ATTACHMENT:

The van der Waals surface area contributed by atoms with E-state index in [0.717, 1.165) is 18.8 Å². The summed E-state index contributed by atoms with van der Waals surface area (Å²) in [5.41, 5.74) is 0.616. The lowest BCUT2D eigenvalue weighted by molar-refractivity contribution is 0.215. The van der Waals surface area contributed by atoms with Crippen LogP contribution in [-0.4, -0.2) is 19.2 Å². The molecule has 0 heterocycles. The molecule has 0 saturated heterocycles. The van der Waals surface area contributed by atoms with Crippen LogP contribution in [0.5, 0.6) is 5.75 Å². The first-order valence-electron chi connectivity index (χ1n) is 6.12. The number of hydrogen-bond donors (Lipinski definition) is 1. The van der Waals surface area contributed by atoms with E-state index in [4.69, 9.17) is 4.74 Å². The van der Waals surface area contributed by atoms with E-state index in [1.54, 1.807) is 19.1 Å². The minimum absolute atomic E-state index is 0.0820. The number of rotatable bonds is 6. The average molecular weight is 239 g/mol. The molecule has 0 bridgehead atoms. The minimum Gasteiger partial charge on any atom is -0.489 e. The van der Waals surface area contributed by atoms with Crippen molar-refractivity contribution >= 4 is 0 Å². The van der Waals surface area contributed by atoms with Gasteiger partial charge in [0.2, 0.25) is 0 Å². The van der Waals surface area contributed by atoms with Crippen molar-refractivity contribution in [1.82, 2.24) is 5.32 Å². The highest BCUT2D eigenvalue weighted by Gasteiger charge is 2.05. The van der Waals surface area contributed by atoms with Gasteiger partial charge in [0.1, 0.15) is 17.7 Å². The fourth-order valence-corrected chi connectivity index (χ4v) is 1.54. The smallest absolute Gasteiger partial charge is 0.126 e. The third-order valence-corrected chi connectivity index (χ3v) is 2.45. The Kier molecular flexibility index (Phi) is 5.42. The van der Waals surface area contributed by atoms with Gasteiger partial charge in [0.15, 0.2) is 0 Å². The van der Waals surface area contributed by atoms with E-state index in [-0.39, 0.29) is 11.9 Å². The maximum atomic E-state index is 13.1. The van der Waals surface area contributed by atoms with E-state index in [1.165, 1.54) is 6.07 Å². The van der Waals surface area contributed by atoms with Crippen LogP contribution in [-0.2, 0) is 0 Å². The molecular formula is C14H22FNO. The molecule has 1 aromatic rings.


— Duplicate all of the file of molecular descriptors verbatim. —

The van der Waals surface area contributed by atoms with E-state index in [0.717, 1.165) is 18.8 Å². The summed E-state index contributed by atoms with van der Waals surface area (Å²) in [5.41, 5.74) is 0.616. The lowest BCUT2D eigenvalue weighted by molar-refractivity contribution is 0.215. The van der Waals surface area contributed by atoms with Crippen LogP contribution in [-0.4, -0.2) is 19.2 Å². The molecule has 0 heterocycles. The molecule has 0 saturated heterocycles. The van der Waals surface area contributed by atoms with Crippen LogP contribution in [0.5, 0.6) is 5.75 Å². The first-order valence-electron chi connectivity index (χ1n) is 6.12. The number of hydrogen-bond donors (Lipinski definition) is 1. The van der Waals surface area contributed by atoms with E-state index in [4.69, 9.17) is 4.74 Å². The van der Waals surface area contributed by atoms with E-state index in [1.54, 1.807) is 19.1 Å². The minimum absolute atomic E-state index is 0.0820. The number of rotatable bonds is 6. The average molecular weight is 239 g/mol. The molecule has 0 bridgehead atoms. The minimum Gasteiger partial charge on any atom is -0.489 e. The van der Waals surface area contributed by atoms with Crippen molar-refractivity contribution >= 4 is 0 Å². The van der Waals surface area contributed by atoms with Gasteiger partial charge in [0.2, 0.25) is 0 Å². The van der Waals surface area contributed by atoms with Crippen molar-refractivity contribution in [1.82, 2.24) is 5.32 Å². The highest BCUT2D eigenvalue weighted by Gasteiger charge is 2.05. The van der Waals surface area contributed by atoms with Gasteiger partial charge in [0.1, 0.15) is 17.7 Å². The fourth-order valence-corrected chi connectivity index (χ4v) is 1.54. The smallest absolute Gasteiger partial charge is 0.126 e. The third-order valence-corrected chi connectivity index (χ3v) is 2.45. The Kier molecular flexibility index (Phi) is 5.42. The van der Waals surface area contributed by atoms with Gasteiger partial charge in [0.15, 0.2) is 0 Å². The van der Waals surface area contributed by atoms with E-state index in [-0.39, 0.29) is 11.9 Å². The maximum atomic E-state index is 13.1. The van der Waals surface area contributed by atoms with E-state index in [1.165, 1.54) is 6.07 Å². The van der Waals surface area contributed by atoms with Crippen LogP contribution in [-0.2, 0) is 0 Å². The molecular formula is C14H22FNO. The molecule has 1 aromatic rings.